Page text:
Invited editorial commentary for American Heart Journal mechanisms of exercise training in heart failure with preserved ejection fraction: Central disappointment and peripheral promise

Cardiology and Geriatrics Sections, Department of Internal Medicine, Wake Forest School of Medicine, Winston-Salem, NC. Electronic address: .
American heart journal (Impact Factor: 4.46). 12/2012; 164(6):807-9. DOI: 10.1016/j.ahj.2012.09.002
Source: PubMed
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Available from: Mark J.F. Haykowsky, May 14, 2014
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    • "A single bout of strenuous exercise in a previously sedentary subject unleashes a broad array of cellular and molecular processes, which serve to quickly prepare for the next episode of physical exertion. The opposite can also occur quickly, as evidenced by the marked muscle atrophy and decline in exercise performance following forced bed rest in older individuals, which likely mimics the condition resulting from the frequent hospitalizations experienced by older HF patients (Kitzman and Haykowsky, 2012). "
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    ABSTRACT: A treatment based on an interatrial shunt device has been proposed for counteracting elevated pulmonary capillary wedge pressure (PCWP) in patients with heart failure and mildly reduced or preserved ejection fraction (HFpEF). We tested the theoretical hemodynamic effects of this approach using a previously validated cardiovascular simulation model. Rest and exercise hemodynamics, using primary data from 2 previous, independent studies of patients with HFPEF, were entered into the simulation. The effects of a shunt between the right and left atria (diameter up to 12 mm) were evaluated. The interatrial shunt lowered PCWP by ∼3 mmHg under simulated resting conditions (from 10 to 7 mmHg) and by ∼11 mmHg under simulated peak exercise conditions (from 28 to 17 mmHg). Left ventricular cardiac output decreased ∼0.5 L/min at rest and ∼1.3 L/min at peak exercise, with corresponding increases in right ventricular cardiac output. However, because of accompanying reductions in PCWP, increases in right atrial and pulmonary artery pressures were minimal. A majority of these effects were achieved with a shunt diameter between 8 and 9 mm. The direction of flow though the shunt was left-to-right in all conditions tested. The interatrial shunt reduced left-sided cardiac output with a marked reduction in pulmonary capillary pressure. This may reduce the propensity for heart failure exacerbations and allow patients to exercise longer, thus attaining higher heart rates and cardiac outputs with the shunt compared to no shunt. These results support clinical investigation of this approach and point out key factors necessary to evaluate its safety and hemodynamic effectiveness.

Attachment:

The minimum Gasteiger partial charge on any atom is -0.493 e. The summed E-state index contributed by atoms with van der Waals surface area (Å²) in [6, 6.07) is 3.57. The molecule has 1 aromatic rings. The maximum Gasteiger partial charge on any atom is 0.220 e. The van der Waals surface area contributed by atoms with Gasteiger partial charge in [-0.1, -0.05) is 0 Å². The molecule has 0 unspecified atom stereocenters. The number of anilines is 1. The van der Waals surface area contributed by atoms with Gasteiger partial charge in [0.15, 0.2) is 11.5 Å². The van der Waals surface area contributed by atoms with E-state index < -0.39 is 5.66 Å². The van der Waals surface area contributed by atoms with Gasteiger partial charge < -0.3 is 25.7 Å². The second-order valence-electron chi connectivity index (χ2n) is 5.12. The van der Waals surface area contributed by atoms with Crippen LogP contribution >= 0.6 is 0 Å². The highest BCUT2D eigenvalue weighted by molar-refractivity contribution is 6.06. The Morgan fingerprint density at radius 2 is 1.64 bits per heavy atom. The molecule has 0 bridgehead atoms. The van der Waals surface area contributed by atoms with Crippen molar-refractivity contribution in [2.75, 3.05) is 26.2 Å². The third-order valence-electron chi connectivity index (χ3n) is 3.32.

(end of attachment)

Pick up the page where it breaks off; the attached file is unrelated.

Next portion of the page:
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    ABSTRACT: Background: Heart failure with preserved ejection fraction (HFPEF) is common and characterized by exercise intolerance and lack of proven effective therapies. Exercise training has been shown to be effective in improving cardiorespiratory fitness (CRF) in patients with systolic heart failure. In this meta-analysis, we aim to evaluate the effects of exercise training on CRF, quality of life, and diastolic function in patients with HFPEF. Methods and results: Randomized controlled clinical trials that evaluated the efficacy of exercise training in patients with HFPEF were included in this meta-analysis. Primary outcome of the study was change in CRF (measured as change in peak oxygen uptake). Effect of exercise training on quality of life (estimated using Minnesota living with heart failure score), and left ventricular systolic and diastolic function was also assessed. The study included 276 patients who were enrolled in 6 randomized controlled trials. In the pooled data analysis, patients with HFPEF undergoing exercise training had significantly improved CRF (mL/kg per min; weighted mean difference, 2.72; 95% confidence interval, 1.79-3.65) and quality of life (weighted mean difference, -3.97; 95% confidence interval, -7.21 to -0.72) when compared with the control group. However, no significant change was observed in the systolic function (EF-weighted mean difference, 1.26; 95% confidence interval, -0.13% to 2.66%) or diastolic function (E/A-weighted mean difference, 0.08; 95% confidence interval, -0.01 to 0.16) with exercise training in patients with HFPEF. Conclusions: Exercise training in patients with HFPEF is associated with an improvement in CRF and quality of life without significant changes in left ventricular systolic or diastolic function.
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